Spezza more than fulfilled his contract. Of the three veteran players on the team – including Joe Thornton and Wayne Simmonds – he out-played them. When I think he had to basically beg to be on the team. He deserves better than this exit, and I trust Kyle Dubas will give him another contract for next season as well.
From day one, Spezza has shown his commitment to being on this team and wearing the Maple Leafs crest with pride. All season, including the playoffs, he’s been a class act and a leader. One lasting memory will be that, when his captain Tavares was injured on the ice, Spezza took charge to keep talking to Tavares for several minutes helping him stay alert and comfortable with an obvious concussion threatened him medically. That’s quick thinking, intelligent, and classy.
Spezza has worked hard trying to win since he signed with the team. He’s done this on two one-year, league-minimum contracts, and even fought during last season’s playoff round with the Columbus Blue Jackets. That he’ll retire a Maple Leafs player is perfect, although I hope it isn’t this season. He was the team’s second-highest scorer in this season’s playoffs. He deserves a grade of A clearly.
Jack Campbell: Playoff Grade B+
Jack Campbell did more than enough to help his Maple Leafs’ teammates win this series. Campbell turned aside 20 of 22 shots during Monday’s 3-1 loss to the Montreal Canadiens in Game 7. Admittedly, the wrist shot he let through his five-hole to Brendan Gallagher was not well-played. Still he finished the playoffs with a goals-against-average of 1.81 and a save percentage of .934. That should have been enough.
It wasn’t. However, despite the personal blame Campbell accepted after the game, he was far from the reason the Maple Leafs blew their 3-1 series lead. During his emotional postgame interview, every question he was asked about what happened to the team became a chance to protect his teammates by throwing himself under the bus by carrying the blame as the reason his Maple Leafs were eliminated from the Stanley Cup playoffs. He’s a keeper and the Maple Leafs should – and probably have little chance to do otherwise – make him the starter next season.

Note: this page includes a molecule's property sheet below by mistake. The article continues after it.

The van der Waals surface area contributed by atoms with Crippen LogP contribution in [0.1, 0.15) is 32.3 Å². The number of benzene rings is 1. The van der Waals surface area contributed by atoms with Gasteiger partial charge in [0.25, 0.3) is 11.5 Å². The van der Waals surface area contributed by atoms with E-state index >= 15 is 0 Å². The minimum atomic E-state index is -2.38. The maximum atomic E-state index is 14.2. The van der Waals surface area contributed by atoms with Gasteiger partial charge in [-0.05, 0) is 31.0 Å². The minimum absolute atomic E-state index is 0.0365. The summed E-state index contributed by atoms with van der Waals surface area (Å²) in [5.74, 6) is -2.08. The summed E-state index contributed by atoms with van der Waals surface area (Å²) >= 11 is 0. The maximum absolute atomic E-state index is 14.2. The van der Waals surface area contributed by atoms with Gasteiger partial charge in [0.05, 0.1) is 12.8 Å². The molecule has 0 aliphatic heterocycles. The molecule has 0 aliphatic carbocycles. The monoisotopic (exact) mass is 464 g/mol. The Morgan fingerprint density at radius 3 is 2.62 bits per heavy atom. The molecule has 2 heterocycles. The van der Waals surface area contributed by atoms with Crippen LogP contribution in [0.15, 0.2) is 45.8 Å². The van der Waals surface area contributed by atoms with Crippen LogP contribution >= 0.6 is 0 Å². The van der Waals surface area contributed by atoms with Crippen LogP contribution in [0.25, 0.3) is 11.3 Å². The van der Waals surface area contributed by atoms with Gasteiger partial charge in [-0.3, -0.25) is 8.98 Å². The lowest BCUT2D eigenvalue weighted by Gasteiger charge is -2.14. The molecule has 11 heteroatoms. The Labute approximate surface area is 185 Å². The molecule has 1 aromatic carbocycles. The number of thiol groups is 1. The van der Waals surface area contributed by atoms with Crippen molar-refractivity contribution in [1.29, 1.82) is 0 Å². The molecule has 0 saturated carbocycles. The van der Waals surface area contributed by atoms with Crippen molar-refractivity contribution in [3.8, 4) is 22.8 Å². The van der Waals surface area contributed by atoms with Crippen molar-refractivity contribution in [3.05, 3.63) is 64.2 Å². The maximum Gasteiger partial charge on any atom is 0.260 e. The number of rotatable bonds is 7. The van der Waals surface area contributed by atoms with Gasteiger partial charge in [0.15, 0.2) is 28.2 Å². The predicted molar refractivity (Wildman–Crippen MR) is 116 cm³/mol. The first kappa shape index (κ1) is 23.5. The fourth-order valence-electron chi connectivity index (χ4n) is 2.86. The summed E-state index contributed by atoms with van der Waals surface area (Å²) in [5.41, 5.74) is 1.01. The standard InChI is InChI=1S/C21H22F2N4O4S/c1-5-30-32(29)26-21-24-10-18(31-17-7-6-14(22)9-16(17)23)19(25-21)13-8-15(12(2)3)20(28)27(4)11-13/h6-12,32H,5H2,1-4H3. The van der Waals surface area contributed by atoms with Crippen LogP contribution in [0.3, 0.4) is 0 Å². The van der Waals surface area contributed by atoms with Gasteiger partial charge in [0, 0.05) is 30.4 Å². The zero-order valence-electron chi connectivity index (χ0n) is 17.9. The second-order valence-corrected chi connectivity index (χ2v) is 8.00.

The 29-year-old emerged from being a career backup goalie to assuming the Maple Leafs’ starting job at a time when his team was at its lowest stretch of the regular season (they had lost six of seven games, and Andersen was injured). It was literally a record-setting season for Campbell and he was obviously disappointed by the loss.
Looking Ahead to Next Season
When the team looks at the season in the rear-view mirror during the off-season, the playoff work of these three players will shine. There will be a lot of discussion moving forward. Then, the 2021-22 season will be the next step in the organization’s plan to build a winning team.
I trust these three players will factor in key roles in that quest.
The Old Prof (Jim Parsons, Sr.) taught for more than 40 years in the Faculty of Education at the University of Alberta. He’s a Canadian boy, who has two degrees from the University of Kentucky and a doctorate from the University of Texas. He is now retired on Vancouver Island, where he lives with his family. His hobbies include playing with his hockey cards and simply being a sports fan – hockey, the Toronto Raptors, and CFL football (thinks Ricky Ray personifies how a professional athlete should act).
If you wonder why he doesn’t use his real name, it’s because his son – who’s also Jim Parsons – wrote for The Hockey Writers first and asked Jim Sr. to use another name so readers wouldn’t confuse their work.
Because Jim Sr. had worked in China, he adopted the Mandarin word for teacher (老師). The first character lǎo (老) means “old,” and the second character shī (師) means “teacher.” The literal translation of lǎoshī is “old teacher.” That became his pen name. Today, other than writing for The Hockey Writers, he teaches graduate students research design at several Canadian universities.
He looks forward to sharing his insights about the Toronto Maple Leafs and about how sports engages life more fully. His Twitter address is https://twitter.com/TheOldProf